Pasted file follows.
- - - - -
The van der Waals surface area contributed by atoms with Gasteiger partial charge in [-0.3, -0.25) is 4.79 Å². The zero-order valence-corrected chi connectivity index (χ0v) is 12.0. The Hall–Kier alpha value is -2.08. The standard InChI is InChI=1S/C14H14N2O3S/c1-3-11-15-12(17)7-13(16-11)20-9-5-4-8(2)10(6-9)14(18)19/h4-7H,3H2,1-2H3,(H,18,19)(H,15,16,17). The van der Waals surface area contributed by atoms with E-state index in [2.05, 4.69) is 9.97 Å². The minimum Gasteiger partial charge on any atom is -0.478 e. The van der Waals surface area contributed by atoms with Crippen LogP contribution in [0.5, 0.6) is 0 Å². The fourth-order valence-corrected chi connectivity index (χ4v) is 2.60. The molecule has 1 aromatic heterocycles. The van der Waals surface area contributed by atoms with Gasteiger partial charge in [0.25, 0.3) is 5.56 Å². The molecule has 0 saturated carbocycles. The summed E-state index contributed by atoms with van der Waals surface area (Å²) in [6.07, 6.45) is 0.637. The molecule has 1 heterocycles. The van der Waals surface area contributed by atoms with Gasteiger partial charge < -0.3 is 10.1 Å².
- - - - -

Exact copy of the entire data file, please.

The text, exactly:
The van der Waals surface area contributed by atoms with Gasteiger partial charge in [-0.3, -0.25) is 4.79 Å². The zero-order valence-corrected chi connectivity index (χ0v) is 12.0. The Hall–Kier alpha value is -2.08. The standard InChI is InChI=1S/C14H14N2O3S/c1-3-11-15-12(17)7-13(16-11)20-9-5-4-8(2)10(6-9)14(18)19/h4-7H,3H2,1-2H3,(H,18,19)(H,15,16,17). The van der Waals surface area contributed by atoms with E-state index in [2.05, 4.69) is 9.97 Å². The minimum Gasteiger partial charge on any atom is -0.478 e. The van der Waals surface area contributed by atoms with Crippen LogP contribution in [0.5, 0.6) is 0 Å². The fourth-order valence-corrected chi connectivity index (χ4v) is 2.60. The molecule has 1 aromatic heterocycles. The van der Waals surface area contributed by atoms with Gasteiger partial charge in [0.25, 0.3) is 5.56 Å². The molecule has 0 saturated carbocycles. The summed E-state index contributed by atoms with van der Waals surface area (Å²) in [6.07, 6.45) is 0.637. The molecule has 1 heterocycles. The van der Waals surface area contributed by atoms with Gasteiger partial charge < -0.3 is 10.1 Å².